Re: A Question about "On the Essence of Truth" (fwd)

Anthony Beavers writes:
>Still, may I ask you to translate the following sentence into terms that
>I might understand once again: "The relation of the presentative
>statement to the thing is the accomplishment of that *bearing* which
>originally and always comes to prevail as a comportment" (1977, 124).
>Please treat me as a philosophical neophyte and tell me exactly what you
>think the passage means. In fact, I would appreciate it if you (or
>anyone) could explain to me section 2. I can understand the first
>paragraph and the first half of the second, then I get hopelessly lost,
>though slowly but surely it is falling in to focus. I can tell I'm close
>to getting it. Thanks for your help.

This is how I understand what's going on here. I'm not sure if I am on the
right
track, but if I am maybe this will help, if not maybe someone can help redirect
me. The section was launched with the bewildering problem (metaphysical) of the
relation between the proposition and its object. Heidegger then moves toward
changing the terms of the approach. Thus at this point it is not a question of
describing "the relation of the presentative statement to the thing", but of
replacing the very notion of a relation with what appears to be the predicate of
the sentence in question: "the accomplishment of that *bearing* which originally
and always comes to prevail as a comportment." We direct our attention to this
new way of thinking, while keeping in mind that the "relation" that we have left
behind, is the metaphysical expression of what we are now talking about. Thus
as is a pattern with Heidegger, philosophy begins with a metaphysical question,
but then precedes into a different sort of questioning in which the terms on
which the original question is based are transformed and the original
formulation
is left behind. Thus, as he says of the "traditional assignment of truth
exclusively to statements", the metaphysical springboard of the current
discussion "falls away."

Thus it is no longer a question of the relationship between the statement
and the
thing, but "the accomplishment of a bearing which comes to prevail as a
comportment." We're now in the realm of something more like Dasein. You might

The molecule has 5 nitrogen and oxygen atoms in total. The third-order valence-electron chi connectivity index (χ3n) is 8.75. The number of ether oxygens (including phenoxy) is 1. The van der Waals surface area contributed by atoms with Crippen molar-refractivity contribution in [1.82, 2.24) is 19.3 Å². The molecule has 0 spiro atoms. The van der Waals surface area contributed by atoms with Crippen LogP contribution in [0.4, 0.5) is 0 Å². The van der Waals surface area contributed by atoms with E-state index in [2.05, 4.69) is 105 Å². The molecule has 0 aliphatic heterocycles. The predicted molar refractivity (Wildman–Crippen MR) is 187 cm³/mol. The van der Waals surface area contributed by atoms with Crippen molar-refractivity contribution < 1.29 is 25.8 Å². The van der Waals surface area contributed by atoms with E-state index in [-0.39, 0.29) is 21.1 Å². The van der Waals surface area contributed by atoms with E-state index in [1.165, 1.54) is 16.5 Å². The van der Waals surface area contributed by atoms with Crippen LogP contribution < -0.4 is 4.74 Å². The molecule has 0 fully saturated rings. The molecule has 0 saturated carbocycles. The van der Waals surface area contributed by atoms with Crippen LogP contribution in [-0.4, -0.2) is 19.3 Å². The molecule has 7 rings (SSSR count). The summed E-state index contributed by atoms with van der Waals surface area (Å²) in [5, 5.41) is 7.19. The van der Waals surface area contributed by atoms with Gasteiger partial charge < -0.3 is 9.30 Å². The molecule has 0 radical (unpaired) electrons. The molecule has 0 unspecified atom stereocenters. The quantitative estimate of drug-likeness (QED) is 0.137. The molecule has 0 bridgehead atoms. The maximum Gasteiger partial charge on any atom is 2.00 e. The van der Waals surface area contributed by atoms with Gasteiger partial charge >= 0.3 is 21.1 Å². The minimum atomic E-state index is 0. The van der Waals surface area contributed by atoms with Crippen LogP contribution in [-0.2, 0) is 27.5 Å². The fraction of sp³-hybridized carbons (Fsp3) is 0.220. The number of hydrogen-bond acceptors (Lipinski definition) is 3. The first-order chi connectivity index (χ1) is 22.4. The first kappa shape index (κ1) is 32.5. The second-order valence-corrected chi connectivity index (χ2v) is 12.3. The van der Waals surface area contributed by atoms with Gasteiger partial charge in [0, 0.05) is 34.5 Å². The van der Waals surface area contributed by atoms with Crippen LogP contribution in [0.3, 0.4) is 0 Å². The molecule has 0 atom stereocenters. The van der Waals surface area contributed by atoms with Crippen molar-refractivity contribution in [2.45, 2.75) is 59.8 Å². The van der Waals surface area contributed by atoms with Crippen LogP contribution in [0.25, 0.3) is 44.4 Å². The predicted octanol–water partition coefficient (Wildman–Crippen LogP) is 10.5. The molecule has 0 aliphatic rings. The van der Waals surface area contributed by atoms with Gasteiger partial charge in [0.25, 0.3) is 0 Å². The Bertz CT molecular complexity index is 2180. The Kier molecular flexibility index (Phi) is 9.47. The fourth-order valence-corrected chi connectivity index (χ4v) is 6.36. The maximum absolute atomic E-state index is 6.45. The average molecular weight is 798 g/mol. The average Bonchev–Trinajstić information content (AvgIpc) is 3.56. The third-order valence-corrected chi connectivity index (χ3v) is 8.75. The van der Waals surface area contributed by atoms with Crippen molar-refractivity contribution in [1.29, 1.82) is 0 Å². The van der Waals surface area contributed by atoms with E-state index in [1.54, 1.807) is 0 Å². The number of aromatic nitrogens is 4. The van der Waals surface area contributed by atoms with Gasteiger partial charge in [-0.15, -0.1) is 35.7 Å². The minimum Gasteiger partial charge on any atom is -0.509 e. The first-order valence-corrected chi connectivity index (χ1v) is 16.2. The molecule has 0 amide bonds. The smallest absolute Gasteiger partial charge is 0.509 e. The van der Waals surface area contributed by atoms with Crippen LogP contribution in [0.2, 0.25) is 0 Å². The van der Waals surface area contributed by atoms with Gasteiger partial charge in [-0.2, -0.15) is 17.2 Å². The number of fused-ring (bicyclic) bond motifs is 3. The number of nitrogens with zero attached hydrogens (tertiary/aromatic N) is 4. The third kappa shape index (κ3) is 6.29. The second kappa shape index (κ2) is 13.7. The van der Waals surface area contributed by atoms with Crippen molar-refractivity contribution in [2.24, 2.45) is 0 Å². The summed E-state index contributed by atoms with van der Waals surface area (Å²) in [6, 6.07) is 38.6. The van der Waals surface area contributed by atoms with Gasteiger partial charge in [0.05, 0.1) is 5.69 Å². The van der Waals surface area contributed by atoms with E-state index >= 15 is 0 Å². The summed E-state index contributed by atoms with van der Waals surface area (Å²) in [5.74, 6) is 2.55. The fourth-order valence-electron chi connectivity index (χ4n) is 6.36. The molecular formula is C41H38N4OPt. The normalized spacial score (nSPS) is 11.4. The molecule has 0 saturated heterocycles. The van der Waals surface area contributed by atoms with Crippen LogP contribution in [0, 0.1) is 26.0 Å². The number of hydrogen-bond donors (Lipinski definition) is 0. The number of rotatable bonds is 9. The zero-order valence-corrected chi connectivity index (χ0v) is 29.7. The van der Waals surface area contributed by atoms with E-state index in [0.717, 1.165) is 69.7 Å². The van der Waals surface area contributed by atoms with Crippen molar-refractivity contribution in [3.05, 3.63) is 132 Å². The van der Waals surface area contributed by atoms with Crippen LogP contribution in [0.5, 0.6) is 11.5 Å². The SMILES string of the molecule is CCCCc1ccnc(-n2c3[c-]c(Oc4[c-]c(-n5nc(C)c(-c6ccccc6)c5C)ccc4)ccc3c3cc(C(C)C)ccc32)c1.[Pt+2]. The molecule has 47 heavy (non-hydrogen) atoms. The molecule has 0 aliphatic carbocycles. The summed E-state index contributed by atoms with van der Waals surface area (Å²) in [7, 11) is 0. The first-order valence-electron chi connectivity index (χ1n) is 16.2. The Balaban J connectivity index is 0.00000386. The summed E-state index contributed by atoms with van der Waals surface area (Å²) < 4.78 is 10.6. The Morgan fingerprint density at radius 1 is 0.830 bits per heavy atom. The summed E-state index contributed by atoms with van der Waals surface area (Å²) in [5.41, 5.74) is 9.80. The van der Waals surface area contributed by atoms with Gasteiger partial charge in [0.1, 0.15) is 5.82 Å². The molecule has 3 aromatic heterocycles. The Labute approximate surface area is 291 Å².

say that comportment is a mode of Dasein, with all of the elaborate
elements from
B&T such as circumspective concernful dealings in the world of equipmental
assignments, etc.

It seems to clear things up to think of it, at least provisionally, as a
process.
A being always becomes present in and through a process of comportment. It is
important that Heidegger point this out so that we are aware that what is termed
"present" in Western thinking is not simply present, but always part of a
particular manner and moment of being in the world, a particular instance of
being-in-the-world.

One of the moments of this "process" is the moment that the presentative
statement subordinates itself to a directive. Contained within this process of
comportment then is a moment of subordination when the presencing of the thing,
in conformance with the comportment, is accomplished in the statement. The
comportment is already "underway" when out of it emerges the presentative
statement which accomplishes, completes, brings to its fullness, consumates, the
comportment.

>To be sure, somehow this presentative statement, though it is not truth,
>is intimately related to truth. Heidegger writes, "Thus the traditional
>assignment of truth exclusively to statements as the sole essential locus
>of truth falls away" (1977, 125). The words "exclusively" and "sole"
>indicate to me that the proposition is still a part of truth, it is just
>not all of it.

I think that Heidegger is more concerned with plotting out a line of thought
which takes off from the traditional notion of truth as correspondence or
correctness of statements, and through a process of questioning arrives at the
essence of truth, through an interrogation of the condition of possibility
of the
correctness of statements. Section two gets us closer to the essence of
truth by
locating this condition of possibility within the open region of comportment.
The proposition is still a part of truth only insofar as it leads us to
trace the
essence of truth in this direction.


-Clay Thurmond






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